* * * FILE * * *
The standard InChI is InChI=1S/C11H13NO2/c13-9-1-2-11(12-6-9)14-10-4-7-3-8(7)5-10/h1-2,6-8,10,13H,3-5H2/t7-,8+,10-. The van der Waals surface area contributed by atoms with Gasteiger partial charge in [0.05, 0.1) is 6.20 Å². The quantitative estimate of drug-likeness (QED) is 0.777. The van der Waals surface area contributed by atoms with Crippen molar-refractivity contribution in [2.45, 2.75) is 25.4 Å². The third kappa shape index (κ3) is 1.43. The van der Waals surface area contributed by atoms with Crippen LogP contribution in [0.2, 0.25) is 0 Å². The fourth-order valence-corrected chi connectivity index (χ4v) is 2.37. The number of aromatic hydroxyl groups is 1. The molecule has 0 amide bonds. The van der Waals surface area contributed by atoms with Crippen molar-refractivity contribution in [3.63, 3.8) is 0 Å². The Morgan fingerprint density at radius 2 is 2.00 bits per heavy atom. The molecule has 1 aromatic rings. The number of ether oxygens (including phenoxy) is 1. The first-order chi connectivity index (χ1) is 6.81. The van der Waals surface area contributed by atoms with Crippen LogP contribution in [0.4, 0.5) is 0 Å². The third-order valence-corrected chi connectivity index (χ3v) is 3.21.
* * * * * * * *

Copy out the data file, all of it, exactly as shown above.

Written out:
The standard InChI is InChI=1S/C11H13NO2/c13-9-1-2-11(12-6-9)14-10-4-7-3-8(7)5-10/h1-2,6-8,10,13H,3-5H2/t7-,8+,10-. The van der Waals surface area contributed by atoms with Gasteiger partial charge in [0.05, 0.1) is 6.20 Å². The quantitative estimate of drug-likeness (QED) is 0.777. The van der Waals surface area contributed by atoms with Crippen molar-refractivity contribution in [2.45, 2.75) is 25.4 Å². The third kappa shape index (κ3) is 1.43. The van der Waals surface area contributed by atoms with Crippen LogP contribution in [0.2, 0.25) is 0 Å². The fourth-order valence-corrected chi connectivity index (χ4v) is 2.37. The number of aromatic hydroxyl groups is 1. The molecule has 0 amide bonds. The van der Waals surface area contributed by atoms with Crippen molar-refractivity contribution in [3.63, 3.8) is 0 Å². The Morgan fingerprint density at radius 2 is 2.00 bits per heavy atom. The molecule has 1 aromatic rings. The number of ether oxygens (including phenoxy) is 1. The first-order chi connectivity index (χ1) is 6.81. The van der Waals surface area contributed by atoms with Crippen LogP contribution in [0.4, 0.5) is 0 Å². The third-order valence-corrected chi connectivity index (χ3v) is 3.21.